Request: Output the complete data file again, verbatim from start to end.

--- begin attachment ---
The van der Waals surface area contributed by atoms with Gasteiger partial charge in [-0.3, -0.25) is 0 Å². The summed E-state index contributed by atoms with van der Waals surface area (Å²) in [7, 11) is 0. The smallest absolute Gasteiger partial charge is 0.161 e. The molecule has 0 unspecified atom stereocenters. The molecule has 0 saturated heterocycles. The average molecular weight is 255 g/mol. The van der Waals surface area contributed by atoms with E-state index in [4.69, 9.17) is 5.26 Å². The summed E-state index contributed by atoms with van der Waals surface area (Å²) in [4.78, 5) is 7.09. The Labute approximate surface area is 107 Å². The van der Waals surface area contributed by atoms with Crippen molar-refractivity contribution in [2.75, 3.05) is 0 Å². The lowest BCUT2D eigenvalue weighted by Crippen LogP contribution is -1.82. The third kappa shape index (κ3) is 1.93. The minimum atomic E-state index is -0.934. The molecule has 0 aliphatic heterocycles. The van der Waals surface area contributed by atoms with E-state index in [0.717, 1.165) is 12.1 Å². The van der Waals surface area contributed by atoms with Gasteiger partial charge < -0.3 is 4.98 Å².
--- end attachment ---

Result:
The van der Waals surface area contributed by atoms with Gasteiger partial charge in [-0.3, -0.25) is 0 Å². The summed E-state index contributed by atoms with van der Waals surface area (Å²) in [7, 11) is 0. The smallest absolute Gasteiger partial charge is 0.161 e. The molecule has 0 unspecified atom stereocenters. The molecule has 0 saturated heterocycles. The average molecular weight is 255 g/mol. The van der Waals surface area contributed by atoms with E-state index in [4.69, 9.17) is 5.26 Å². The summed E-state index contributed by atoms with van der Waals surface area (Å²) in [4.78, 5) is 7.09. The Labute approximate surface area is 107 Å². The van der Waals surface area contributed by atoms with Crippen molar-refractivity contribution in [2.75, 3.05) is 0 Å². The lowest BCUT2D eigenvalue weighted by Crippen LogP contribution is -1.82. The third kappa shape index (κ3) is 1.93. The minimum atomic E-state index is -0.934. The molecule has 0 aliphatic heterocycles. The van der Waals surface area contributed by atoms with E-state index in [0.717, 1.165) is 12.1 Å². The van der Waals surface area contributed by atoms with Gasteiger partial charge < -0.3 is 4.98 Å².